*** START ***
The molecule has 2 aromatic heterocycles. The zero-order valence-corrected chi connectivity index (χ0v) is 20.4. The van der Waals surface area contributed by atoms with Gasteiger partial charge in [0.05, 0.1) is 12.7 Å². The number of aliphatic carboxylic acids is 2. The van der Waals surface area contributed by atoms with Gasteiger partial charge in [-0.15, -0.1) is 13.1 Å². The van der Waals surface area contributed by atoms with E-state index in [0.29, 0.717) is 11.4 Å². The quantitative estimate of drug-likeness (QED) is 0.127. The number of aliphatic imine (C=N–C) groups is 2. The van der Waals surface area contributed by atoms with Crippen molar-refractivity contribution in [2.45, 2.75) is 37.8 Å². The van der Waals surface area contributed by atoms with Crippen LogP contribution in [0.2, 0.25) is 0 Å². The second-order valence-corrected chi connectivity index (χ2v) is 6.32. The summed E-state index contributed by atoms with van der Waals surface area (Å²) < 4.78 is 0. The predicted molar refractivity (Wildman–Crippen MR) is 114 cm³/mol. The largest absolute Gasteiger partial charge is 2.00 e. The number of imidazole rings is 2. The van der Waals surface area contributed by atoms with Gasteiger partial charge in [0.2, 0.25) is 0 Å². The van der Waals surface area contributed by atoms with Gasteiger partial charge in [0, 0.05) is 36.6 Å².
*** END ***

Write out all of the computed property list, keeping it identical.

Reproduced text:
The molecule has 2 aromatic heterocycles. The zero-order valence-corrected chi connectivity index (χ0v) is 20.4. The van der Waals surface area contributed by atoms with Gasteiger partial charge in [0.05, 0.1) is 12.7 Å². The number of aliphatic carboxylic acids is 2. The van der Waals surface area contributed by atoms with Gasteiger partial charge in [-0.15, -0.1) is 13.1 Å². The van der Waals surface area contributed by atoms with E-state index in [0.29, 0.717) is 11.4 Å². The quantitative estimate of drug-likeness (QED) is 0.127. The number of aliphatic imine (C=N–C) groups is 2. The van der Waals surface area contributed by atoms with Crippen molar-refractivity contribution in [2.45, 2.75) is 37.8 Å². The van der Waals surface area contributed by atoms with Crippen LogP contribution in [0.2, 0.25) is 0 Å². The second-order valence-corrected chi connectivity index (χ2v) is 6.32. The summed E-state index contributed by atoms with van der Waals surface area (Å²) < 4.78 is 0. The predicted molar refractivity (Wildman–Crippen MR) is 114 cm³/mol. The largest absolute Gasteiger partial charge is 2.00 e. The number of imidazole rings is 2. The van der Waals surface area contributed by atoms with Gasteiger partial charge in [0.2, 0.25) is 0 Å². The van der Waals surface area contributed by atoms with Gasteiger partial charge in [0, 0.05) is 36.6 Å².